To Herbert Asbury, Big Josh Hines was a feared member of the Whyos, who barged into Manhattan’s stuss parlors (gambling dens where a variation of faro was played) waving revolvers in each hand, demanding a share of the house profits. (see Gangs…, Chapter XI, Section 1). To city police departments around the country, he was a notorious “spark grafter,” i.e. a pickpocket specializing in the theft of jewels from a person wearing them. In New York, prosecutors were convinced that Hines was a murderer, shooting and killing another pickpocket in 1899, “Big Stretch” alias John McGann, in a saloon during a dispute over the proceeds of a crime. To Pinkerton Detective Morris Glatt, Hines was (according to some accounts) a vengeful specter who drove him to suicide. For more than a century, this criminal’s true name was unknown: John Murray, Joshua Hines, Robert Hayes, and Richard F. Harden were some of his aliases.

There is evidence for all the above claims–even for the one that caused Asbury to mention Hines: that Hines was a Whyo gang member. Hines was already an ex-convict when arrested in New York in 1889 at age 22, so it is possible that he was a young member in the early 1880s. As has been mentioned in other blog posts, by the 1890s all the notable true Whyos were dead or jailed. However, the term was still applied to the whole community of Bowery-based pickpockets and small-time thieves. Hines spent much of his time in Lower Manhattan when he wasn’t roaming the country with other pickpockets, following large crowd events. He was doubtless bolstered by his clean-cut, smooth-faced appearance.

He was born Richard Francis Hines in Worcester, Massachusetts in 1863. However, by 1880 the family was fatherless, and could be found living in a tenement in Lower Manhattan. According to the Albany Argus of June 30, 1895, Hines’s first arrest took place in Washington, D. C., in 1884, when he was picking pockets at Grover Cleveland’s inauguration. The same year he was sentenced to three years in prison in New York City. He was arrested again in October 1887 while working the crowd at the Danbury, Connecticut Fair. His 1889 arrest for grabbing money out of a man’s pocket on Broadway near Pearl Street resulted in a two-and-a-half year sentence at Sing Sing. In 1894, Hines and three other pickpockets were nabbed for working the crowds at Mardi Gras in New Orleans, and the Corbett-Mitchell prizefight in Jacksonville, Florida. Hines escaped prosecution, but two of the four were jailed. In 1895, he was detained when caught working the audience of the Tammany Hall Association parade in New York City.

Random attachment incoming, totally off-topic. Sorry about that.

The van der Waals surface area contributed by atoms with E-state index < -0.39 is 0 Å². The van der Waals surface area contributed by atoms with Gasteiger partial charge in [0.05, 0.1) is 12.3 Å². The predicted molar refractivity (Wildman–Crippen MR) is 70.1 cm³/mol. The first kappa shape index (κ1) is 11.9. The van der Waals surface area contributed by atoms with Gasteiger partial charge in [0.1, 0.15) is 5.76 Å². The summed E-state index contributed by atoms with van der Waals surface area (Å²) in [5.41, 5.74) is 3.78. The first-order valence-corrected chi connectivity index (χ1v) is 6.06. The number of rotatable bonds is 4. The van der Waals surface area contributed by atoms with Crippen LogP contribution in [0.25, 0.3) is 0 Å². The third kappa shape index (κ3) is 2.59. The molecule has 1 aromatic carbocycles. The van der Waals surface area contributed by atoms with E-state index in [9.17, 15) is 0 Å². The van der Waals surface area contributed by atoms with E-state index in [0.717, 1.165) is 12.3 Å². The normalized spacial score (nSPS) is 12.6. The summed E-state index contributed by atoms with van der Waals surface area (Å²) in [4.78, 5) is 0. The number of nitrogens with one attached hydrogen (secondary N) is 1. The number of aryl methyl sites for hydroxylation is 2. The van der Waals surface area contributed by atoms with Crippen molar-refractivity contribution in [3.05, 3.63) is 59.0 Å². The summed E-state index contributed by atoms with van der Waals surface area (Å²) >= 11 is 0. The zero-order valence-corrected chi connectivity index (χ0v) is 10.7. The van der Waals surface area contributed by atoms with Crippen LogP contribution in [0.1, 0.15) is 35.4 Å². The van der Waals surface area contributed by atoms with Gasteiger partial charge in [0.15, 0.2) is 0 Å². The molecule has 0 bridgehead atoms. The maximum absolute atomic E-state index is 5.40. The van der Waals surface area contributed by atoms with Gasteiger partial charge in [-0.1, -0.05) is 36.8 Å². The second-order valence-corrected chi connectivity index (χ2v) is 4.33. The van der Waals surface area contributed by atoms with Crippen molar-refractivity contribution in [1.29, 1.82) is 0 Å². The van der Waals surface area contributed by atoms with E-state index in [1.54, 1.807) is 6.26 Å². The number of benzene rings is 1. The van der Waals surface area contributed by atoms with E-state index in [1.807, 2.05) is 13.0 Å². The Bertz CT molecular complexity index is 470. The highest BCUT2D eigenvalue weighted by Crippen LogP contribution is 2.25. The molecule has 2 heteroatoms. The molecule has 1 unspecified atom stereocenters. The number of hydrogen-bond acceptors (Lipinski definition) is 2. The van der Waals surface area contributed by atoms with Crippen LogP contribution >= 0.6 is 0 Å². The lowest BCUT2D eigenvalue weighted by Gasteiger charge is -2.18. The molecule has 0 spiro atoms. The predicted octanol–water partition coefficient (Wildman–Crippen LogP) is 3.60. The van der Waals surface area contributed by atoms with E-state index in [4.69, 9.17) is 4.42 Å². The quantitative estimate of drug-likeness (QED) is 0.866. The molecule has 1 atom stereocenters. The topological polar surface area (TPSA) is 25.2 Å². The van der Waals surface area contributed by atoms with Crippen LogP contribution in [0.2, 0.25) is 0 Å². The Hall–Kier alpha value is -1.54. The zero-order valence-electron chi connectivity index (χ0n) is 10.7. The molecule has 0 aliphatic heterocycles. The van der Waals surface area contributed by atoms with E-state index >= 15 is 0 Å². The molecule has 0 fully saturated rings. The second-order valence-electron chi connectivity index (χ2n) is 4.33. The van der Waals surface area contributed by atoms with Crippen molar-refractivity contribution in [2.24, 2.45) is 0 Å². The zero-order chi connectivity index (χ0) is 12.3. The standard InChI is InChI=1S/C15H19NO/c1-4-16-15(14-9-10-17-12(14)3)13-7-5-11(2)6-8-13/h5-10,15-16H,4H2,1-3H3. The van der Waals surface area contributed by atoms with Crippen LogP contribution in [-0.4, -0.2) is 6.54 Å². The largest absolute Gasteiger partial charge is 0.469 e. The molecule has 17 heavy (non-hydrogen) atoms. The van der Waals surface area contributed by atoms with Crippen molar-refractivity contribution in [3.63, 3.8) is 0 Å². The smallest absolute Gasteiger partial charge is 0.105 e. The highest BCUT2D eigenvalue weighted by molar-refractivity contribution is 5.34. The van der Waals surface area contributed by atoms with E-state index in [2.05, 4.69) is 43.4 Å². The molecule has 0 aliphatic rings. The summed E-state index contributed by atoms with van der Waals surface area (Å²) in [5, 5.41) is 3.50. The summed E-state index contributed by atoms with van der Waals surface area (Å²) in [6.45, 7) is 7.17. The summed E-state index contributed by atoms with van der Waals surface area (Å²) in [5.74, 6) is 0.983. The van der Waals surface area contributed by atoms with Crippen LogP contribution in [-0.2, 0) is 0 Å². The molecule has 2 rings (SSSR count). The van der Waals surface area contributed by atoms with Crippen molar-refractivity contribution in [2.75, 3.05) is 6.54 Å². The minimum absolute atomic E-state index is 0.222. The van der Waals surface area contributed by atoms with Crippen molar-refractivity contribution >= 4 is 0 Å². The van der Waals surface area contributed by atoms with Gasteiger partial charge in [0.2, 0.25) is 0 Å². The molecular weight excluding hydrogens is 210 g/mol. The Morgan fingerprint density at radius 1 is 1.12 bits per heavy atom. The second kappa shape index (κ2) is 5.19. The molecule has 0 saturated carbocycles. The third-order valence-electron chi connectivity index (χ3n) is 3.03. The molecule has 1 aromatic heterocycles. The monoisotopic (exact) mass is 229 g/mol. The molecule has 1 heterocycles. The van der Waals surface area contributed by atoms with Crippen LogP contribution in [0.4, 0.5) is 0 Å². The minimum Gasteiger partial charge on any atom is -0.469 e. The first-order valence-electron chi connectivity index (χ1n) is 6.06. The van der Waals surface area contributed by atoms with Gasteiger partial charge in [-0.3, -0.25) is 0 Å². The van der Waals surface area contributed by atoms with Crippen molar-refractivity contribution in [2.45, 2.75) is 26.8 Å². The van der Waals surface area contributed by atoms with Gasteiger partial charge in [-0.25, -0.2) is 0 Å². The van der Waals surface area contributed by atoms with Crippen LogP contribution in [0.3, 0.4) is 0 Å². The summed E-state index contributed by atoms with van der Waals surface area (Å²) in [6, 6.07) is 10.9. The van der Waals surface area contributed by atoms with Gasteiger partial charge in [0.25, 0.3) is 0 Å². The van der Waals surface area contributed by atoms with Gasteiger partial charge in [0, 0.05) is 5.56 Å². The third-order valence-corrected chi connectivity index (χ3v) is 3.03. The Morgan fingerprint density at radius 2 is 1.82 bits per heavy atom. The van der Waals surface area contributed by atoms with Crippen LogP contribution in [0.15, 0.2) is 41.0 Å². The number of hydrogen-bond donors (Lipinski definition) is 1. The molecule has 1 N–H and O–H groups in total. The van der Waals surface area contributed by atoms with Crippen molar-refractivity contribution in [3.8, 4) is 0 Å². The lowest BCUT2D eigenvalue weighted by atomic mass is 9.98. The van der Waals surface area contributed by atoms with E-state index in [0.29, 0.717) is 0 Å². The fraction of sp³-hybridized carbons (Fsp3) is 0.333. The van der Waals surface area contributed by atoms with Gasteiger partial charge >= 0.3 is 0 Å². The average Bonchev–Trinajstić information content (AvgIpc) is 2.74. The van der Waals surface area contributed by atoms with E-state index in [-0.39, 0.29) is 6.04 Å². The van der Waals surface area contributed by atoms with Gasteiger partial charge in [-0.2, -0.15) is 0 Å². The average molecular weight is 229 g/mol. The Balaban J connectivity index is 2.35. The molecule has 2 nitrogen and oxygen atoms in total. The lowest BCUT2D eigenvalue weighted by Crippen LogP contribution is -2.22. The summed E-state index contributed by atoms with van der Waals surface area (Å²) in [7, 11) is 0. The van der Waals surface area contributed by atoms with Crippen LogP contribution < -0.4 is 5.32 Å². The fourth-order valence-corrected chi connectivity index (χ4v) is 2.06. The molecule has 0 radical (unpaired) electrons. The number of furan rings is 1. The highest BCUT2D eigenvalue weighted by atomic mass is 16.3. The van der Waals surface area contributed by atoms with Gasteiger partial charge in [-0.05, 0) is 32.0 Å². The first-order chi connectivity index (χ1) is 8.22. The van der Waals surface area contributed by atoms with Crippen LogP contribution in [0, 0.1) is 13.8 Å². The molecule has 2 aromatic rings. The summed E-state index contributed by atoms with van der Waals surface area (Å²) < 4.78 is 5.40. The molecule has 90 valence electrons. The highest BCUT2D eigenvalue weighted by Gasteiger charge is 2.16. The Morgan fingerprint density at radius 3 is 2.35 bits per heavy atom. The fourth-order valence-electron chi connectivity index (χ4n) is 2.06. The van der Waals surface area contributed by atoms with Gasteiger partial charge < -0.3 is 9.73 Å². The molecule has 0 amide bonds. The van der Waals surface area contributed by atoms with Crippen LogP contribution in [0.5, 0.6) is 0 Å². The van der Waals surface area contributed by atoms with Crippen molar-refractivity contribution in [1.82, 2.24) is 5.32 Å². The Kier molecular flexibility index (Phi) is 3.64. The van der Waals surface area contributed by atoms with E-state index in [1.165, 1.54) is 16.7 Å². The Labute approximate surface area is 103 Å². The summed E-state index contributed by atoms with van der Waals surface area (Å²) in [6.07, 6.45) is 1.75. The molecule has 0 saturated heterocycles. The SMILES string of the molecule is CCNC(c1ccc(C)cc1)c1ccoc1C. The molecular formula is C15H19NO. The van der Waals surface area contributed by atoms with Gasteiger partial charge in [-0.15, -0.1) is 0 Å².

Hines shot “Big Stretch” in a saloon in 1899, but the NYPD could not find a single witness willing to testify against him, so the charges were dropped. In 1906, Hines was alleged to have been a member of the Five Points Gang that raided several stuss parlors and held guns to the foreheads of the game bankers, demanding a share of the house profits. There may have been an ethnic element to this: the Five Points Gang was mainly an Irish/Italian gang led by Paul Kelly, while stuss shops often were the game of choice in Jewish communities. Newspapers claimed that the gang was desperate to get money in order to gamble on a locally-owned racehorse who had just won a race at 100 to 1 odds.

In 1907, Hines was arrested in Ballston, New York after picking pockets at the Saratoga races. He offered an alias, but one of the detectives who identified him was Morris Glatt, who was formerly a pickpocket and had known Hines. Thanks to the identification made by Glatt, Hines was sent to Auburn State Prison at Dannemora for a five-year sentence. While behind bars, Hines allegedly sent several threatening letters to Glatt, who was working as a railroad detective. Glatt committed suicide just before Hines was released, leading many to believe that he was haunted by the threats of revenge sent by Hines. However, Glatt’s co-workers declared that Glatt had no fear of any criminals, and suspected other causes.

Robert F. Hines had no documented crimes after leaving prison in 1911. He returned to Brooklyn, where his brothers lived, and worked as a clerk. By 1928, Hines was 65 years old, living alone as a boarder, and in bad health. He turned on the gas in his room and put the tube in his mouth. He was found dead a few hours later.

4 thoughts on “Big Josh Hines, Criminal Chameleon

    1. These were from Boston’s Illustrated Police News, which by the 1890s was covering crime much better than the National Police Gazette. Issues are found in a Gale database, Crime, Punishment, and Popular Culture, 1790–1920, that the New York Public Library began offering last year. It’s a great resource. I wonder if it’s the same artist that did the Grannan’s criminal books? They are great–somehow better than mug shots.

      Liked by 1 person

      1. They’re really fantastic drawings! The artist was was talented but the original photos must have been amazing. Possibly the same artist as Grannan’s but there were many good engravers at work back then.

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